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Stories from the fleet have I>een less numerous than those from the. army, hutabout the time of the loss of the three, cruiser? we had some glimpses that, were significant .Many will remember a. story which stands out because it was certainly beyond all human invention. Some survivor passed a. piece of wreckage, to which were a midshipman qjkl a seaman, while the former was making polite, inquiries as to how the latter had liked his ship. As a conscious effort after normality amid mortal dangers this miijiit be sublime, but. in a young man of 16 it is more likely to have been—as all will believe —quite, natural and spontaneous. He was there: the seaman was there: the amenities of the ship were a suitable topic; and the interchange- of small talk was the obvious way ot pasaing the time. That, is a specimen of what all would like lo think tin- national character. Is it too much to hope thu-t the same spirit, winch has undoubtedly been in evidence of late, niav beeome habitual henceforth?— The. ' World's Work.'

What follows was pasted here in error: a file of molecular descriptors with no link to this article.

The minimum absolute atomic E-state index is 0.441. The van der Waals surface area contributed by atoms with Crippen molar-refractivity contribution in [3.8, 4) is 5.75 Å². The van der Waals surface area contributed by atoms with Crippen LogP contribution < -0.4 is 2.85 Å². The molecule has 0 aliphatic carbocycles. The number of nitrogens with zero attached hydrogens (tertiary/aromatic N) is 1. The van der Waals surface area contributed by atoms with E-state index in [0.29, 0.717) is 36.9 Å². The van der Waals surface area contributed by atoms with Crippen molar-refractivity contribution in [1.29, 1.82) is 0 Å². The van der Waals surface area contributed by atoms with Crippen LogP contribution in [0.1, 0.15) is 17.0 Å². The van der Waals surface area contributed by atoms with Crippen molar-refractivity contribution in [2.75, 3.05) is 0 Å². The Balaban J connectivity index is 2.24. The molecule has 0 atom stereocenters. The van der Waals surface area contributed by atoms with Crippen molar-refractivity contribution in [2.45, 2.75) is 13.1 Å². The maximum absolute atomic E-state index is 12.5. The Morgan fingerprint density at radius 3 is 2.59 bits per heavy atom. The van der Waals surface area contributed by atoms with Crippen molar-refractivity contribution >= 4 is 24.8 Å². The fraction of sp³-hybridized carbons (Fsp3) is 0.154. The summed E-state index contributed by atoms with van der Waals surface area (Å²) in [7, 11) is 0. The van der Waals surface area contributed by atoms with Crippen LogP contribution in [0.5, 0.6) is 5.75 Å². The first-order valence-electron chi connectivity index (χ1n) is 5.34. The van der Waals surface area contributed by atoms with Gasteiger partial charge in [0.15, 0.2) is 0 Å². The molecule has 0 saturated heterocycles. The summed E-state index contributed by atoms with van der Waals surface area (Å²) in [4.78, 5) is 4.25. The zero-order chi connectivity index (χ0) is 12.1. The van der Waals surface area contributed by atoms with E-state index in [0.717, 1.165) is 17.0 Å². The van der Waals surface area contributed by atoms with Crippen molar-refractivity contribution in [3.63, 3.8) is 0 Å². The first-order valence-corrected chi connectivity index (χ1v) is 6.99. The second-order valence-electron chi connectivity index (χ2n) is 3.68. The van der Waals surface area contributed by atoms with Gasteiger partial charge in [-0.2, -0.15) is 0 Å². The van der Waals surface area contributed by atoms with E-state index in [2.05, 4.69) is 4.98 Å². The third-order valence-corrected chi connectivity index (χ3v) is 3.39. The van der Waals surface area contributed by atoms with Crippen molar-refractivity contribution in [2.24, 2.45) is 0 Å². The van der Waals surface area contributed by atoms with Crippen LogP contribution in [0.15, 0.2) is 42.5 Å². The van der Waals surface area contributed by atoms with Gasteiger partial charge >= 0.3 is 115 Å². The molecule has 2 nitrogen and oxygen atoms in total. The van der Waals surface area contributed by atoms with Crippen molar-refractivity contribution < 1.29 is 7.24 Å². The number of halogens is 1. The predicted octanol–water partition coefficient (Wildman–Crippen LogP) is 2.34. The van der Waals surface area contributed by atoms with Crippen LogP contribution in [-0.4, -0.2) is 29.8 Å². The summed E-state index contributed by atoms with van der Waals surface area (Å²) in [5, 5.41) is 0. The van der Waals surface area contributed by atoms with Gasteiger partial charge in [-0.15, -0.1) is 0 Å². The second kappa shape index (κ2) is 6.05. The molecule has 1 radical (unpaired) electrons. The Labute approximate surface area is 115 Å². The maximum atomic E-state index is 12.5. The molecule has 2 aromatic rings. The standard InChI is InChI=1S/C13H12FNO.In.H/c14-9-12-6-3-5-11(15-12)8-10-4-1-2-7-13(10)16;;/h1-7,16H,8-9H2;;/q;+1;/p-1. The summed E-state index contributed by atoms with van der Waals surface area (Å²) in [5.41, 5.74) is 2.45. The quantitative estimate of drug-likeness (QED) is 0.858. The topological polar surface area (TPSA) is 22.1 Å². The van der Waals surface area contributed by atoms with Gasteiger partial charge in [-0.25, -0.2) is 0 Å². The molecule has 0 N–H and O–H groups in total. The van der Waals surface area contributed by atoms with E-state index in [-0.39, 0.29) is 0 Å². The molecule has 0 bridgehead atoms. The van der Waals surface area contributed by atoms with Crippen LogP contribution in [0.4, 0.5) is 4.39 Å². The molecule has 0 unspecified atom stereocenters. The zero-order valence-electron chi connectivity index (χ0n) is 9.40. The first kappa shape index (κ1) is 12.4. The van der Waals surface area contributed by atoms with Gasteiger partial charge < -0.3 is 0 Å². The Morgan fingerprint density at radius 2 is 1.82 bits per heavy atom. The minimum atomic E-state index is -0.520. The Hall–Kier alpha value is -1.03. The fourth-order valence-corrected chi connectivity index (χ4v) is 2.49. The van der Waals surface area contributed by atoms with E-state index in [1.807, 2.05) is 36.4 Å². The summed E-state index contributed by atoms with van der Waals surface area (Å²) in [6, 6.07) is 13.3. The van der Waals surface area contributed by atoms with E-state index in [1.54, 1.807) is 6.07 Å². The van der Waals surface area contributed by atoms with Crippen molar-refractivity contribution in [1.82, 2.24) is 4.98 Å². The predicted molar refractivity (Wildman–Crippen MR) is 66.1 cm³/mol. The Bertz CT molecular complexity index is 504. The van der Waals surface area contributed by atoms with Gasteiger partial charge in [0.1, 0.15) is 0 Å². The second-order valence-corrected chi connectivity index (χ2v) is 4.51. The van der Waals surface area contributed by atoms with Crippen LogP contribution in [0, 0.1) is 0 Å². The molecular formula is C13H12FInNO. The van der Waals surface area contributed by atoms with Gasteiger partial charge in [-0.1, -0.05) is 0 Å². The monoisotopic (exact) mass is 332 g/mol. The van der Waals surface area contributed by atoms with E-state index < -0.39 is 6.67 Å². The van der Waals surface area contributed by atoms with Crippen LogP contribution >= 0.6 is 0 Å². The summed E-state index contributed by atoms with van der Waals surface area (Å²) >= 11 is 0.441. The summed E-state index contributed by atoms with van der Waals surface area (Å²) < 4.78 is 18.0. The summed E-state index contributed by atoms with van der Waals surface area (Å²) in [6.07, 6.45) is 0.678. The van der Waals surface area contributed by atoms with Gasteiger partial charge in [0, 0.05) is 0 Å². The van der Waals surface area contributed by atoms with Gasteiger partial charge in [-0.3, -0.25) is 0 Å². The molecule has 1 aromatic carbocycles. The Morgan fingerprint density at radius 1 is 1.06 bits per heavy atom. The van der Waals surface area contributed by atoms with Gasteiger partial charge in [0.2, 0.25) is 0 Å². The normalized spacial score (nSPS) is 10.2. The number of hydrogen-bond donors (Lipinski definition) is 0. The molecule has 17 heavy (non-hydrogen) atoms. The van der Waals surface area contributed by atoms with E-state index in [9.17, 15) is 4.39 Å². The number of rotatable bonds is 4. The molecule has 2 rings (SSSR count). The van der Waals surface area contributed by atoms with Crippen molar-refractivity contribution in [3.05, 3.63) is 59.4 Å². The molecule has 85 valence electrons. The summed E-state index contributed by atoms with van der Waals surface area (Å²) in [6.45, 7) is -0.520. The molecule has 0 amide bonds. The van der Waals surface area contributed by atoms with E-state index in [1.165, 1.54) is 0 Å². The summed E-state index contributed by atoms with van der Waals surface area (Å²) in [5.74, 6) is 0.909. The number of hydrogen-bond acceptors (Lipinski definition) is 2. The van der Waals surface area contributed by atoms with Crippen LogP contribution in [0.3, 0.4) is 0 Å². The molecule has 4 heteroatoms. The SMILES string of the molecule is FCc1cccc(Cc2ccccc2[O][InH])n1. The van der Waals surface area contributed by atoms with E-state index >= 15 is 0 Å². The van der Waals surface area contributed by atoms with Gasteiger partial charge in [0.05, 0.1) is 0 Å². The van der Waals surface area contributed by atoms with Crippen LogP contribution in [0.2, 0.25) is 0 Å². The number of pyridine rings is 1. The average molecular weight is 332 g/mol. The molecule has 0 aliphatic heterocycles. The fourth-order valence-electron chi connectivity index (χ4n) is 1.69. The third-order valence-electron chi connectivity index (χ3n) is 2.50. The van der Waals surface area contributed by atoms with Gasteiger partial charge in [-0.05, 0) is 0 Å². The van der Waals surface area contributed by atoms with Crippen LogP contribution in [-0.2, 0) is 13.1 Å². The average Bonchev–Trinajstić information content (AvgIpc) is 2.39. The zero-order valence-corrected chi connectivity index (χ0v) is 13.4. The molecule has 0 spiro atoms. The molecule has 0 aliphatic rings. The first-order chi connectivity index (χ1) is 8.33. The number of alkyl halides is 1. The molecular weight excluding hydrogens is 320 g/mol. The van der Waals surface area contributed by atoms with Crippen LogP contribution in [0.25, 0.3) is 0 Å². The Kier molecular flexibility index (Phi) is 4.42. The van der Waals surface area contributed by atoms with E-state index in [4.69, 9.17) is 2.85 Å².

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A STORY FROM THE FLEET, Issue 15696, 9 January 1915

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A STORY FROM THE FLEET Issue 15696, 9 January 1915

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